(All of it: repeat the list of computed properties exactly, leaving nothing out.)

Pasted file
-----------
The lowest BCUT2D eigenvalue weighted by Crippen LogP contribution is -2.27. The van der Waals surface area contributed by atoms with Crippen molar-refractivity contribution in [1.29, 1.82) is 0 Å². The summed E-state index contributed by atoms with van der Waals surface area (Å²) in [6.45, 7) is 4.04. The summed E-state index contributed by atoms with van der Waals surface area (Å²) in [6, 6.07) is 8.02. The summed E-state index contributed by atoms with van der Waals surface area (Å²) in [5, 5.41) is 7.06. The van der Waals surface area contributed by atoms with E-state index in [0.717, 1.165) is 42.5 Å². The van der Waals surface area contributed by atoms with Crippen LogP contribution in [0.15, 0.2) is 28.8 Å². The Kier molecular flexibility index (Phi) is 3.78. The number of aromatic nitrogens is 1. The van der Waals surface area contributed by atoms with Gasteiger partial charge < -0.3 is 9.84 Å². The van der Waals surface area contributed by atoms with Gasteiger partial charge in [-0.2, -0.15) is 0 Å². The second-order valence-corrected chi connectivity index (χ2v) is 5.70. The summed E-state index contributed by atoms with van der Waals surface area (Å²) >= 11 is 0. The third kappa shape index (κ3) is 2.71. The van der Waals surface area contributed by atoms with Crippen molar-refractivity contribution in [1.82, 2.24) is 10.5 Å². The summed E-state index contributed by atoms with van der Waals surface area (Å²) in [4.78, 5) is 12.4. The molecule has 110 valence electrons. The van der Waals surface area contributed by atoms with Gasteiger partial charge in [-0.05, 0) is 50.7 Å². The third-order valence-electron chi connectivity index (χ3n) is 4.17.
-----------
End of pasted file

The lowest BCUT2D eigenvalue weighted by Crippen LogP contribution is -2.27. The van der Waals surface area contributed by atoms with Crippen molar-refractivity contribution in [1.29, 1.82) is 0 Å². The summed E-state index contributed by atoms with van der Waals surface area (Å²) in [6.45, 7) is 4.04. The summed E-state index contributed by atoms with van der Waals surface area (Å²) in [6, 6.07) is 8.02. The summed E-state index contributed by atoms with van der Waals surface area (Å²) in [5, 5.41) is 7.06. The van der Waals surface area contributed by atoms with E-state index in [0.717, 1.165) is 42.5 Å². The van der Waals surface area contributed by atoms with Crippen LogP contribution in [0.15, 0.2) is 28.8 Å². The Kier molecular flexibility index (Phi) is 3.78. The number of aromatic nitrogens is 1. The van der Waals surface area contributed by atoms with Gasteiger partial charge < -0.3 is 9.84 Å². The van der Waals surface area contributed by atoms with Gasteiger partial charge in [-0.2, -0.15) is 0 Å². The second-order valence-corrected chi connectivity index (χ2v) is 5.70. The summed E-state index contributed by atoms with van der Waals surface area (Å²) >= 11 is 0. The third kappa shape index (κ3) is 2.71. The van der Waals surface area contributed by atoms with Crippen molar-refractivity contribution in [1.82, 2.24) is 10.5 Å². The summed E-state index contributed by atoms with van der Waals surface area (Å²) in [4.78, 5) is 12.4. The molecule has 110 valence electrons. The van der Waals surface area contributed by atoms with Gasteiger partial charge in [-0.05, 0) is 50.7 Å². The third-order valence-electron chi connectivity index (χ3n) is 4.17.